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Service Providing Tech-Startups Hoping To Grow Into An Tk8 Thousand Crores Industry, As Promising And Innovative Companies Continue To Scale Up

Razia Begum, a native of Mymensingh, has been living in Dhaka for many years, working mainly in different houses as domestic help, or what is known as ‘chuta bua’. She still does the same work in 2018, but out of an office where she gets calls for work through a sophisticated mobile app. Her office contacts the customer that placed the call through the app, takes necessary details, finalizes the timing and then she gets sent to the house to work for the stipulated time. “Typically people want one or two hours of work done. But sometimes it’s three or four hours as well. It varies,” said Razia after finishing her work at Khadiza Afrin’s house in Dhanmondi 8/A.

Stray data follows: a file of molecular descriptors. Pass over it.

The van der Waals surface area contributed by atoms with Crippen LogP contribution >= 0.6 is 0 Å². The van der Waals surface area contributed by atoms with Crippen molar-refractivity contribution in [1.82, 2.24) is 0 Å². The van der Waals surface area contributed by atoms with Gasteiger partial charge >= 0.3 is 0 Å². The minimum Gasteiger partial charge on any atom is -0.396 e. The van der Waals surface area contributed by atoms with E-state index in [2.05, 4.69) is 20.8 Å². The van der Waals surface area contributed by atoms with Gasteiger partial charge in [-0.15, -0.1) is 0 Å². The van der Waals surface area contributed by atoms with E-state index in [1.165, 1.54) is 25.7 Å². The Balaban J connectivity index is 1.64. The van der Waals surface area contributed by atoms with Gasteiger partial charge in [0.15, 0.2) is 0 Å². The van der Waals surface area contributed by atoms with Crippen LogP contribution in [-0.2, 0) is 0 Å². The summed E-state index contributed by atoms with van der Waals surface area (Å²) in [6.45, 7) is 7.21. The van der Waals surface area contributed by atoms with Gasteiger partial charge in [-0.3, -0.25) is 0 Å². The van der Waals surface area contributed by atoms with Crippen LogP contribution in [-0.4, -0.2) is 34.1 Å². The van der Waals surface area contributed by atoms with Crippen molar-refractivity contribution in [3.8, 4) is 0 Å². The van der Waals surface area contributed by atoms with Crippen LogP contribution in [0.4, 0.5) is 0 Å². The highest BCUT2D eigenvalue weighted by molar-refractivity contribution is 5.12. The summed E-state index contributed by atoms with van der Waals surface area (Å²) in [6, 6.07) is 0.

Earlier, Khadiza – a freelance education professional working both from home, and in offices on some days – had found herself in a conundrum when the maid at her house took a long leave and left her family in desperate need of someone that can look after a one year old child and do other domestic work. All adult members at Khadiza’s household also work and they cannot do without a maid. After their maid took leave, Afrin’s sister-in-law suggested using ‘RobotDako’, an app for on-demand maid service, to call a maid for two hours of work. When a search on Google Play for ‘RobotDako’ returned results showing an app called ‘Hellotask’ on top, Khadiza tentatively placed a call for a maid, wondering why the app she was looking for wasn’t there. But one hour later Razia Begum showed up with an ID card with QR code, which prompted a timer in the app after scanning. It would stop when Khadiza would scan it again after Razia Begum finishes the required work.